There are a lot of new things happening on the Lumber Liquidators Professional Bowlers Association Tour, most of them in conjunction with the season-long 50th anniversary celebration.

There are a lot of new things happening on the Lumber Liquidators Professional Bowlers Association Tour, most of them in conjunction with the season-long 50th anniversary celebration.

New oil patterns. Mixed oil patterns. A mixed doubles tournament. A plastic-ball event. An ultimate-scoring challenge. A "Versatility Swing."

Things will be different when the tour stops here, too, for this week's Bayer Earl Anthony Medford Classic at Lava Lanes. The Women's Series, which resumed in expanded fashion this season after debuting at the start of last season, will play its final regular event.

And, the 16 women, like their male counterparts, will try to negotiate an oil pattern that no one has ever competed on before.

It's the Earl Anthony Pattern.

The PBA has had five standard patterns in recent years, all named after animals: Shark, Cheetah, Chameleon, Viper, Scorpion. It added the Earl Anthony and Dick Weber patterns this season, the latter of which will be used at the Denny's Dick Weber Open early next month.

The Anthony Pattern figures to be among the most difficult the players see this side of the U.S. Open. For that major, a "flat" pattern is used, meaning the same amount of oil is put down on each board across the lane, which would be a 1-to-1 ratio. The Anthony specs are only 1.3 to 1.0.

Other patterns have five oil zones. This one has eight, meaning smaller areas, more change in conditions.

Another unique characteristic is that it widens as it goes away from the bowler, rather than tapering like the others.

The Anthony puts a premium on shot-making, which is appropriate because that's what its namesake was famous for in becoming No. 2 all-time in victories.

"It doesn't really resemble any other pattern," says Kirk von Krueger, vice president and tournament director of the PBA. "It's a brand new pattern. We can make guesses about how the players will play the pattern, but until we actually get out and bowl on it, we won't know. It'll be pretty interesting."

There could be some strange adjustments. As the oil breaks down, a right-handed bowler typically might move left to get his ball further down the right side, but on this set-up, a shift to the right to play outside and straighter might be the call.

"We've never built one like this," says von Krueger, "and we're anxious to see how it plays out for us."

The Anthony will be used again in the Etonic Marathon Championship in Indianapolis next month, when all the patterns but the Weber will be in use.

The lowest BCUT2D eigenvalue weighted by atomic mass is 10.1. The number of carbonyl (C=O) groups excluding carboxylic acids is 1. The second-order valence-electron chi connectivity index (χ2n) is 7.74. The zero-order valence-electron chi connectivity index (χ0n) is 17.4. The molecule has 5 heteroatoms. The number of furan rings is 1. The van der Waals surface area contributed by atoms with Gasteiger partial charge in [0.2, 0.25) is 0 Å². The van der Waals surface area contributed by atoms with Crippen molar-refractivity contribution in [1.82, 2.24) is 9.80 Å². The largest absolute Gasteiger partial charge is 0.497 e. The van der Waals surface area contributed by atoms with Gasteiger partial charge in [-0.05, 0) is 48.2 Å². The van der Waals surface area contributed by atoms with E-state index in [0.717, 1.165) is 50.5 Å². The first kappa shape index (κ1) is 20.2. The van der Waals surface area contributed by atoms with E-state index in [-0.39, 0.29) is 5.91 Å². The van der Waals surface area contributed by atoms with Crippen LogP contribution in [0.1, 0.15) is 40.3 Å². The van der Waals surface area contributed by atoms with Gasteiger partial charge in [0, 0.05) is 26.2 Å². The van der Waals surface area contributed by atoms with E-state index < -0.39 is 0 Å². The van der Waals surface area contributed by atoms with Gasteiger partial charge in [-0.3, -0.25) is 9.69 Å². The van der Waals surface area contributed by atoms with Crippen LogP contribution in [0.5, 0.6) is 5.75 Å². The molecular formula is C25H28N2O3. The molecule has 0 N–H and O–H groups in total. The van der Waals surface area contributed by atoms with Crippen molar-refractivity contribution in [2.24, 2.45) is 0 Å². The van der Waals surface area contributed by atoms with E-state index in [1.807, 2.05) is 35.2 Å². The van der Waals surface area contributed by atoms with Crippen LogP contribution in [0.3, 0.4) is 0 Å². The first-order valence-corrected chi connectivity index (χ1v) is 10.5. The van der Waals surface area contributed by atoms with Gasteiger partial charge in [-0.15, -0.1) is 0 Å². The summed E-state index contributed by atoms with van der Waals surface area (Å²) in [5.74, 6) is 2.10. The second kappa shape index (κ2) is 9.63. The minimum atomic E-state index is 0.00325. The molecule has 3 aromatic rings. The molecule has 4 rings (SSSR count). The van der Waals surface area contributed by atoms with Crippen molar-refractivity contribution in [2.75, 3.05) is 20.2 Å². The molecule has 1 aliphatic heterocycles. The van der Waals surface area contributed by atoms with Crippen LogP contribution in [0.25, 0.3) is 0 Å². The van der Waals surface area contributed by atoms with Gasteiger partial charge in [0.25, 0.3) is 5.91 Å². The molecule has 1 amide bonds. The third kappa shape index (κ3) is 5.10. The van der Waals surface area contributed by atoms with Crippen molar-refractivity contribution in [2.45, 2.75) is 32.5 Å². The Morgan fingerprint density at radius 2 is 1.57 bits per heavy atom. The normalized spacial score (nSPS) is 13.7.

AS STATED, THERE'S a thing called the Versatility Swing this season, where players are ranked based on their performances on each of the animal patterns, plus the Earl Anthony.

Wes Malott, the defending champion in Medford, is well on his way to earning distinction as "Mr. Versatility." He made the TV finals on four of the five animal patterns in the first half — the swing is made up of just one tourney on each condition — and he looks forward to completing the mission here.

Malott's a big fella, going 6-foot-4, 250 pounds. As such, and because of the high revolution rate he applies to the ball, the "Big Nasty" is sometimes pigeon-holed as a power player.

So he's gratified to be leading this swing.

"It's not something they're going to do every year, so it would be kind of special to have that," says Malott. "It's bragging rights, or whatever you want to call it. I've always wanted to be considered a versatile player, not just a one-hit wonder who could only compete on this type of condition or that type of condition. I like to be able to use my power, but I've learned how to be competitive not doing that."


BRYON SMITH, THE former touring player from Roseburg who will again bowl here in the Tournament Qualifying Round Wednesday, should have good vibes coming back to Medford.

He bowled back-to-back 300 games Dec. 28 at the other center in town, Roxy Ann Lanes, during the Southern Oregon Junior All-Stars Junior-Adult Tournament.

"I got lucky," he says, "but it was cool."

Smith partnered with Roseburg High sophomore Jessica Friesen and won the event. There were five qualifying games, then five match-play games, then a one-game final.

The Roseburg duo defeated Whitney James, a senior on the South Medford team, and her partner, Greg Hafner.

Smith's 300s came in Games 5 and 6 — the end of qualifying and start of match play.

As for his hopes in the PBA event?

"I bowl three games a week in league, and that's it," says Smith, who competed for 11 years on tour and won the 2003 Masters, his only major. "We'll see what happens. Either I bowl good or I bowl bad. I'm probably not as sharp as I need to be. I'll come down and see all my old buddies and bowl seven games. If it works out good, great; if it doesn't, I'll do it again next year."